Sit, Walk, Stand: Lessons My Father Taught Me


Greetings from Chalice. I bring you greetings from my church, Chalice Christian Church located on the Chandler-Gilbert border. I want to let you know that Chalice Christian is on the move. After wandering in the dessert for sometime, the walls for our first building are going up. It is a magical time for us.

Also, we have not forgotten what makes us special. We have adopted another refugee family—our fifth; after church I’ll be joining my fellow Chalice members to serve the homeless at Paz de Cristo. Finally, Chalice continues to be a place that fosters curiosity, as we say, “Where questions are as important as answers.”

Time for Disciples. Chalice is one of many new churches in Arizona. Indeed we should have many more because this is a great time for the Christian Church (Disciples of Christ). There are many people who are hungry for a church that combines caring for others and respecting thinking. That is who we are. We need to get the word out to those people who have left church or never went to church that we have a great gift for them, a sort of Good News for them. I think people are ready for it; I think the world needs to hear what we have to say.

Road map. Today I’m going to analyze three aspects of the Good News, each of which I learned in part from my father. The first truth is that we must begin by sitting, by accepting the grace of God. Next, we must walk in the way taught by the Gospel, and finally, we must stand against evil. The last two actions that we initiate are only possible because we have first accepted the grace of God.


The Chevy. It was dinner time, in 1978 or 79 and my mom and dad and brothers were sitting around the kitchen table when, Mom & Dad started to talk about the Chevy. The Chevy was a 1967 Chevrolet Impala. It was metallic green.

One of the most amazing things about the Chevy was that it could fly. There were these buttons that for most cars, if you pull the switch out it sets the radio channel and if you pushed it in, it would physically move the selector to the preset channel, but in the Chevy—which we called the Millennium Falcon—it made the car take off.

We had a neighbor who bought one of these foreign cars—a Toyota. One winter morning, this brand new car wouldn’t start, but Dad sat down in the Chevy and smiled deeply with the thunderous roar he produced on the first turn of the key.

It wasn’t perfect. The right mirror had been broken off on one of many trips with the youth group in which five or six or seven kids would pile into it. It had some rust. And, with gas prices climbing over a dollar, it did not get even 20 miles to the gallon. While at the dinner table, Mom & Dad decided to sell it.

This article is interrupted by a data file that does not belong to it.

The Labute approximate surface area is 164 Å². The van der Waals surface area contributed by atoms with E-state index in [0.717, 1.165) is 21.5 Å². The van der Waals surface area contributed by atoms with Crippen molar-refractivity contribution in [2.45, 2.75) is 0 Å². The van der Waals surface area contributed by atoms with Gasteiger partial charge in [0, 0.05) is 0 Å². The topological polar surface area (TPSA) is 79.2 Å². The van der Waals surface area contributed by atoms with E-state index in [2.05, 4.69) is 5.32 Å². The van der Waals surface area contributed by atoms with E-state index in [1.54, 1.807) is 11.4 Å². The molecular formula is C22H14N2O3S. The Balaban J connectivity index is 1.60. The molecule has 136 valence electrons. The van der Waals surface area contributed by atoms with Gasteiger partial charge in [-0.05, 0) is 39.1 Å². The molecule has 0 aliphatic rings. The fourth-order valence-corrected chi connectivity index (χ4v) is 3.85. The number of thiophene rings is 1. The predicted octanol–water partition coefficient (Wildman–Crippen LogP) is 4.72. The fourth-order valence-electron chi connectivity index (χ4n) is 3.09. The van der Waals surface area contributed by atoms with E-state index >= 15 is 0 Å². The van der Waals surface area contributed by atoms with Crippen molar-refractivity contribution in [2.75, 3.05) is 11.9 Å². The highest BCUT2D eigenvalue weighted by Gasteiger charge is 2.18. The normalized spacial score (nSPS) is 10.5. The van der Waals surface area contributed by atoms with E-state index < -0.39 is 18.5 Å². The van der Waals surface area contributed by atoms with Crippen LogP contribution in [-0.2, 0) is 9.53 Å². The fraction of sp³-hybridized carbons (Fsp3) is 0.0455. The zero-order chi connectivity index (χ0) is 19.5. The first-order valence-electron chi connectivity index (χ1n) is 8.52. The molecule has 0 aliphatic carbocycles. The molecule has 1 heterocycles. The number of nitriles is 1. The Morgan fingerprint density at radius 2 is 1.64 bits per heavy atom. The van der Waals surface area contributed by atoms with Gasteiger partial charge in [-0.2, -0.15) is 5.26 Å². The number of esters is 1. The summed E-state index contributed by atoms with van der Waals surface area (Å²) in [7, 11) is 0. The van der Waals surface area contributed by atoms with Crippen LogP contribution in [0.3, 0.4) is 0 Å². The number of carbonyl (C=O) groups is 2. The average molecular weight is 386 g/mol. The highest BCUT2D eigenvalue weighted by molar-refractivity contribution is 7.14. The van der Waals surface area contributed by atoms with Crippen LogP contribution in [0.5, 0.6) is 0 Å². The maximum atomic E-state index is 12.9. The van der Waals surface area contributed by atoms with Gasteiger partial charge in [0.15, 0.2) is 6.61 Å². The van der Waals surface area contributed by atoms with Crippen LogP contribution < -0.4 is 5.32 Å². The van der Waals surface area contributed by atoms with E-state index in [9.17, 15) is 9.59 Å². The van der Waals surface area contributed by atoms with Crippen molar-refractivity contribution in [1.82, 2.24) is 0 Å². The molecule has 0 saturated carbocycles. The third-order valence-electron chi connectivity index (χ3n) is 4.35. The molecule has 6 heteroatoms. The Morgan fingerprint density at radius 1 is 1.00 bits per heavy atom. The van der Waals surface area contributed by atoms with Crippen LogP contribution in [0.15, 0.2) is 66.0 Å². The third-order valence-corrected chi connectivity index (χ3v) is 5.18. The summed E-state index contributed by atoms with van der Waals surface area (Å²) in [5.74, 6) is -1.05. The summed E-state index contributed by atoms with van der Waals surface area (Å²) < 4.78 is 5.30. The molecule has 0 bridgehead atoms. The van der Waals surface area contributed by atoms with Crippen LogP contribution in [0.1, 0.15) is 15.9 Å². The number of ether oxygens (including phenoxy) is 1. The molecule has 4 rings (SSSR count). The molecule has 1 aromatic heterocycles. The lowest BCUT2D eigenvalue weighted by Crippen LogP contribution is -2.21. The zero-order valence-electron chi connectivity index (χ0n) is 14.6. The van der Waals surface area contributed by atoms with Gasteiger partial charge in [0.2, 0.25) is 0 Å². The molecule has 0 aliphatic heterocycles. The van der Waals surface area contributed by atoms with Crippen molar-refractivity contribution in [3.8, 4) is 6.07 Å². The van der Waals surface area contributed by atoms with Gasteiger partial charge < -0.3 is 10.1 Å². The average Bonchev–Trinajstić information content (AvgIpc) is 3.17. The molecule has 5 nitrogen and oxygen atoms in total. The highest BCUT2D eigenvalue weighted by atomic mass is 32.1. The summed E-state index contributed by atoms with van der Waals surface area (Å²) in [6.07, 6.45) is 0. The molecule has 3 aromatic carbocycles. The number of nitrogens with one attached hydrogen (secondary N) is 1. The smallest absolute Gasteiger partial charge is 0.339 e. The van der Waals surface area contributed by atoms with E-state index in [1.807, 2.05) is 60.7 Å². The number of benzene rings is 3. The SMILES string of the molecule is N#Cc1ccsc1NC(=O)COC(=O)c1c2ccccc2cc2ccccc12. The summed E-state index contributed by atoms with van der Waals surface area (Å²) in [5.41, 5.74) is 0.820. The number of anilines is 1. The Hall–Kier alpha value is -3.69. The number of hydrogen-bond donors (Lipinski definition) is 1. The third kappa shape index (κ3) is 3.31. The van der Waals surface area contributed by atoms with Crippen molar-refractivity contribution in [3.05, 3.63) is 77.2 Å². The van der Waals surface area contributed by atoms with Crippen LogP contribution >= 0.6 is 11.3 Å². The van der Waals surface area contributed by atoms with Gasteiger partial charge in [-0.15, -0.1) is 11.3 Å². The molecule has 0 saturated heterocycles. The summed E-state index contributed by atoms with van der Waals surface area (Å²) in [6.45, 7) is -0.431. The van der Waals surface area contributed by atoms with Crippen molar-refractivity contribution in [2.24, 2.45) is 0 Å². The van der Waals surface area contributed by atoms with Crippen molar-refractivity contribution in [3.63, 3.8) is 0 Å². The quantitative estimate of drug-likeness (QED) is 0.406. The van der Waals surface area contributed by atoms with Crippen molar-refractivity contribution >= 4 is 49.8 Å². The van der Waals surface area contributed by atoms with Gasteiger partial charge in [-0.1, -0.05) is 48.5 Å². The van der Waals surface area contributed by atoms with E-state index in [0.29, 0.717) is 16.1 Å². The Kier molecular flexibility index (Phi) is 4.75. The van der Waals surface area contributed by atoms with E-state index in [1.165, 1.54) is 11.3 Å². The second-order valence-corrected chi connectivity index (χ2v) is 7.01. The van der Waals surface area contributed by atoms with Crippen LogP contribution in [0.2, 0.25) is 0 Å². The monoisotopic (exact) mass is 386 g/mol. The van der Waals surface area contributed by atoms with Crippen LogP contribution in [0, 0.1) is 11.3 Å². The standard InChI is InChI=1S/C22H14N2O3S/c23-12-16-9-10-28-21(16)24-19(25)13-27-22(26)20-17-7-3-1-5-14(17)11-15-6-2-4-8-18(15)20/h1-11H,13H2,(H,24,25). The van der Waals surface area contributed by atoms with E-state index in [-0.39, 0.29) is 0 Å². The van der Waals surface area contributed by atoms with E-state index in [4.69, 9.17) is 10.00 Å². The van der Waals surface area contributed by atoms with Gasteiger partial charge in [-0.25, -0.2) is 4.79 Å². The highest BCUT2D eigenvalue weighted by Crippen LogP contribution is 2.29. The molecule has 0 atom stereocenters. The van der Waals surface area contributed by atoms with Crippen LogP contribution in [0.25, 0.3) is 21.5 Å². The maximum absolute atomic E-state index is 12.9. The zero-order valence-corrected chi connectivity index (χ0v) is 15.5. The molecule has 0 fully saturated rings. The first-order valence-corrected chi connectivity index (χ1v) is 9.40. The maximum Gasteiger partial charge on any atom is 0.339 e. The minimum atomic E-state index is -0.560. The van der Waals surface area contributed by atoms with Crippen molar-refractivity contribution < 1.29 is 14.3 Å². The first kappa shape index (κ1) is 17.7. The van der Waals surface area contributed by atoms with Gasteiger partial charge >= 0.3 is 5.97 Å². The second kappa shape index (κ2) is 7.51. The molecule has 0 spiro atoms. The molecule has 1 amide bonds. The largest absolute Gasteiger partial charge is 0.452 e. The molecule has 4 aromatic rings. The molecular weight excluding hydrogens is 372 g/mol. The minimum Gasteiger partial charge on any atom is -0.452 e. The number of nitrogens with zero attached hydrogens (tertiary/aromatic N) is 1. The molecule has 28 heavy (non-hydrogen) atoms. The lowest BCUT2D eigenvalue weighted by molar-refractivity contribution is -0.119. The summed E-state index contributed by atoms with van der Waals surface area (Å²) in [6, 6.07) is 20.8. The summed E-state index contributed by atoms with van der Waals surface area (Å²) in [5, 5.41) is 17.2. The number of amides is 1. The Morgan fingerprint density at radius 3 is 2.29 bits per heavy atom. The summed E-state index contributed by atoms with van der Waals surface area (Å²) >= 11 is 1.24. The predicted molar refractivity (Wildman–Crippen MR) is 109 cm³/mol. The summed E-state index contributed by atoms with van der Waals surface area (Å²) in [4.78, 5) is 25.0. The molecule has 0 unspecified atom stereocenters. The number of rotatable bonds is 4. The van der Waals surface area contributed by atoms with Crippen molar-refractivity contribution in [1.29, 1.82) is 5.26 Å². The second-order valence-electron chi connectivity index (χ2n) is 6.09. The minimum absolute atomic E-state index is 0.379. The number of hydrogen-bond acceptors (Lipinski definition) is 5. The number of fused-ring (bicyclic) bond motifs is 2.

People came to look but they didn’t buy it. I’ve since wondered what price my dad was asking for it. I suspect more than what was appropriate for a dented, rusted 13-year-old car.

Then came Don. Neither Don nor his wife could read. They had been victim of many a used car dealer and Don heard Dad was selling the Chevy. I was sitting in the front yard when Don’s father brought him to see Dad. I recall Don’s father saying that Don didn’t need anything fancy, he just needed something to get him through the winter.

Dad nodded and then Don asked him, “What do you want for it.” Dad asked Don, “What do you have in your wallet?” Don told him he had a dollar, which Dad said was about right.

Don sat down in the car, which turned over immediately and ferociously, and drove away.

The woman’s salvation. We find this idea at the end of the story in Luke. Jesus said to the woman, “Your faith has saved you; go in peace.” Notice he did not say her good deed saved her, but her faith.

Faith is accepting the grace that God has given us. Faith is recognizing that this grace is there despite the fact that we did not earn it. The woman did not earn her salvation, it was granted to her when she accepted it, when she had faith.

Accepting. This idea is particularly important to us. Contrary to everything else we do, we do not Earn Grace. If we want to improve our physical selves we work hard; if we want to improve ourselves mentally we have to work hard. But if we want to grow spiritually we have to let go and accept the gift given. To quote Clint Eastwood, “Deserving it’s got nothing to do with it.”


The second lesson my father taught me was to walk. To act in the manner Jesus taught us to act. Not long after selling the car to Don, Dad went into the ministry. At one of the churches we went to, some tension developed between Dad and Elders. Dad had some crazy ideas like thinking woman should be allowed to be elders. He also thought the county we were in should have a food bank, and in the eyes of these people wasted a lot of his time coordinating an interdenominational effort to create a food bank.

Well, this church had some problems with Gossip. For example, one of the Elders, Jerry, told several people that he had to take Dad home after Dad had too much to drink at the VFW hall. Dad had never been to the VFW hall. He noted to me once that VFW halls were full of WWII veterans, and as a Vietnam War veteran such places were not particularly welcoming.

And, then there were the rumors about affairs. Every pastor of this church was rumored to have affairs. Dad told me that at one point he’d heard of over 10 women that he was supposed having affairs with.

Despite these rumors, Dad continued to work for the good at this Church. Our family also started to take in foster children, something else Jerry felt distracted Dad from doing his job. And so, one evening Jerry and another Elder came to a PRC meeting and told Dad that if he didn’t stop wasting his time on this food bank and start doing as they asked him, he could “pack his bags and his family and get out of town.” Needless to say, he did neither.

But I told you that so I could tell you this. In between these various conflicts, Jerry’s wife went into the hospital. As soon as Dad heard of it, he went there to be with Jerry. He walked the floors of the hospital with Jerry—not for an hour, but until morning. He spent the night comforting him. In fact, this happened more than once, Jerry would attack Dad viciously, but the moment Jerry needed his pastor’s comfort, Dad was there. I frankly found it baffling. My brothers and I wanted him to take revenge on Jerry. But, clearly, we were wrong.

Do likewise. All of us need to walk like Christians. Of course, the first step we take is to realize the grace God has freely bestowed on us. That is what gives us the spiritual strength to do it.